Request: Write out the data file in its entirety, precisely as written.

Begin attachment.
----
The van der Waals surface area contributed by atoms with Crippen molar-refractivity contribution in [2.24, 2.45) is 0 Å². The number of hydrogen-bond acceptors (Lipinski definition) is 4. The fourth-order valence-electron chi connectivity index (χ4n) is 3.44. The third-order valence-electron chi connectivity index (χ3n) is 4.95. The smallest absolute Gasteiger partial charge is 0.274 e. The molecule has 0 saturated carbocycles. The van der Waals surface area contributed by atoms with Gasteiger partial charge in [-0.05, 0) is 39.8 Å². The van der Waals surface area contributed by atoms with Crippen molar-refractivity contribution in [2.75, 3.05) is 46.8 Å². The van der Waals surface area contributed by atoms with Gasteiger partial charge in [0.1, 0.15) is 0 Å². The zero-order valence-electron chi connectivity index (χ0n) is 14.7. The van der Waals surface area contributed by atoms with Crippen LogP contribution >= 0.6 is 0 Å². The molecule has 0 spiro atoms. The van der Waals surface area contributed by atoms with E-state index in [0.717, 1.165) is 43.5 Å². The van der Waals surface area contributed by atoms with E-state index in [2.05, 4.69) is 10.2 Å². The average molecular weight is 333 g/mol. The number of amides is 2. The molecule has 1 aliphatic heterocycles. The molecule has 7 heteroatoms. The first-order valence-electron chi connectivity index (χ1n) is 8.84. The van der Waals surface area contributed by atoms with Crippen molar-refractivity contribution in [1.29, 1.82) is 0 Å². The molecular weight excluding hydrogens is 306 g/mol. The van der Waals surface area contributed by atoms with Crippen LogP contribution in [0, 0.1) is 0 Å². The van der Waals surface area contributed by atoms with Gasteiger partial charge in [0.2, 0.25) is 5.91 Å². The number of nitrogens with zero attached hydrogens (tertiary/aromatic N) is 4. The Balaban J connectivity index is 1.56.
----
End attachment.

The van der Waals surface area contributed by atoms with Crippen molar-refractivity contribution in [2.24, 2.45) is 0 Å². The number of hydrogen-bond acceptors (Lipinski definition) is 4. The fourth-order valence-electron chi connectivity index (χ4n) is 3.44. The third-order valence-electron chi connectivity index (χ3n) is 4.95. The smallest absolute Gasteiger partial charge is 0.274 e. The molecule has 0 saturated carbocycles. The van der Waals surface area contributed by atoms with Gasteiger partial charge in [-0.05, 0) is 39.8 Å². The van der Waals surface area contributed by atoms with Crippen molar-refractivity contribution in [2.75, 3.05) is 46.8 Å². The van der Waals surface area contributed by atoms with Gasteiger partial charge in [0.1, 0.15) is 0 Å². The zero-order valence-electron chi connectivity index (χ0n) is 14.7. The van der Waals surface area contributed by atoms with Crippen LogP contribution >= 0.6 is 0 Å². The molecule has 0 spiro atoms. The van der Waals surface area contributed by atoms with E-state index in [0.717, 1.165) is 43.5 Å². The van der Waals surface area contributed by atoms with E-state index in [2.05, 4.69) is 10.2 Å². The average molecular weight is 333 g/mol. The number of amides is 2. The molecule has 1 aliphatic heterocycles. The molecule has 7 heteroatoms. The first-order valence-electron chi connectivity index (χ1n) is 8.84. The van der Waals surface area contributed by atoms with Crippen molar-refractivity contribution in [1.29, 1.82) is 0 Å². The molecular weight excluding hydrogens is 306 g/mol. The van der Waals surface area contributed by atoms with Crippen LogP contribution in [0, 0.1) is 0 Å². The van der Waals surface area contributed by atoms with Gasteiger partial charge in [0.2, 0.25) is 5.91 Å². The number of nitrogens with zero attached hydrogens (tertiary/aromatic N) is 4. The Balaban J connectivity index is 1.56.